The villancico was a common poetic and musical form of the Iberian Peninsula. With the decline in popularity of the villancicos in the 20th century, the term became reduced to mean merely “Christmas carol”. Derived from medieval dance forms, the 15th century Spanish villancico was a type of popular song sung in the vernacular and frequently associated with rustic themes. The poetic form of the Spanish villancico was that of an estribillo (or refrain) and coplas (stanzas), with or without an introduction.
Villancicos in the New World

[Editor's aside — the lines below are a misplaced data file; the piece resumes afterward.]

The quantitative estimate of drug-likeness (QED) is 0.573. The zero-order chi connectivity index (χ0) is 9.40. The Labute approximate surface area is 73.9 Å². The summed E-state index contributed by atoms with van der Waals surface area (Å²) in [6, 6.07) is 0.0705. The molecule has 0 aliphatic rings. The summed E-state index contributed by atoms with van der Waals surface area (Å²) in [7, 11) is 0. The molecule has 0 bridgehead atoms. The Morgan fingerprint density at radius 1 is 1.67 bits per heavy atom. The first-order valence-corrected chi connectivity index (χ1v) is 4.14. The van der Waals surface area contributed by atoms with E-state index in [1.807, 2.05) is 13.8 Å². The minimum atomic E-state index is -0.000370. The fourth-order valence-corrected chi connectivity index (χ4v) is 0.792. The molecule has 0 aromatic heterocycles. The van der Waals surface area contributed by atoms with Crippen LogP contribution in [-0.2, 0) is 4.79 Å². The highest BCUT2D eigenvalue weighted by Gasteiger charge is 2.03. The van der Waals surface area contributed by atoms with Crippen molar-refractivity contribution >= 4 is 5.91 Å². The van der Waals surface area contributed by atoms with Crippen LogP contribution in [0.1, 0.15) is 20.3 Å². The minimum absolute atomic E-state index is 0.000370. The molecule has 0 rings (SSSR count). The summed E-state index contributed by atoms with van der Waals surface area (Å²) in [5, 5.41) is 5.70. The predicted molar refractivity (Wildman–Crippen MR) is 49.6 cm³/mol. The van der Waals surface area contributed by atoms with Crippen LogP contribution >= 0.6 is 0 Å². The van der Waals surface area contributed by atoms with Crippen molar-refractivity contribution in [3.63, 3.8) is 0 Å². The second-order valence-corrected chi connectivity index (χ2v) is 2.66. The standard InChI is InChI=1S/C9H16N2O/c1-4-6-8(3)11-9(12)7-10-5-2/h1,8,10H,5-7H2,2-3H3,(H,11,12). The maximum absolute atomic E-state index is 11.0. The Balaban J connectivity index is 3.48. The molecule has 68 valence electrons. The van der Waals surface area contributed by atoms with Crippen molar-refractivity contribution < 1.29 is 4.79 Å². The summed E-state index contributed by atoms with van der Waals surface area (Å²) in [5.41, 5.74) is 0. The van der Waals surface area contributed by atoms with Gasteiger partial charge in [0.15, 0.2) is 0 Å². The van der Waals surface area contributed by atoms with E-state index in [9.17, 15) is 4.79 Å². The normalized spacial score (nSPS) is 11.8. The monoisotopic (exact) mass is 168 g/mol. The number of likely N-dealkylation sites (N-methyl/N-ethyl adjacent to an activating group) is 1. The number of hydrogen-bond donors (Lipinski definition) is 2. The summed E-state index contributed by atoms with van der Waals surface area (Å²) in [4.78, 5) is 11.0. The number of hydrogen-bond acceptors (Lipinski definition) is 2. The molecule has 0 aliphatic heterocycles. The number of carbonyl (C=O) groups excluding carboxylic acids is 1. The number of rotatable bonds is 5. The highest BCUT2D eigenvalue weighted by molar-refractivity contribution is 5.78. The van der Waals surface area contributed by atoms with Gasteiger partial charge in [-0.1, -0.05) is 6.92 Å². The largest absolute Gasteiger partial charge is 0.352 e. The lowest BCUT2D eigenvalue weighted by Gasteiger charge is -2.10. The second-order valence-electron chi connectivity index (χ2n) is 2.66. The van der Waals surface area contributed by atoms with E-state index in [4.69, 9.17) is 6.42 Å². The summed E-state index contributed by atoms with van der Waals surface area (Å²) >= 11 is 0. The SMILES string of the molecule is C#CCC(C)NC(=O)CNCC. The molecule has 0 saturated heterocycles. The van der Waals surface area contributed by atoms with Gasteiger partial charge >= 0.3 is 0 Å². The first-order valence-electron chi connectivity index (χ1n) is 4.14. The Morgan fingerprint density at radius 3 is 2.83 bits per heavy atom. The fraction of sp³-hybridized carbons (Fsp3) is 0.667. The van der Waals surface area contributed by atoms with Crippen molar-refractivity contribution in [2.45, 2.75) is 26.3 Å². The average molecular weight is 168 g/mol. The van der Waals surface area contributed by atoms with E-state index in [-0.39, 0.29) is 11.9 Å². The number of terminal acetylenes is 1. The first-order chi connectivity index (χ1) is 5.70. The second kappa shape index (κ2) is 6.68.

The villancico developed as a secular polyphonic genre when religious villancicos gained popularity in the second half of the 16th century in Spain and its colonies in Latin America. These devotional villancicos, which were sung during matins of the feasts of the Catholic calendar, became extremely popular in the 17th century and continued in popularity until the decline of the genre in the 18th and 19th centuries.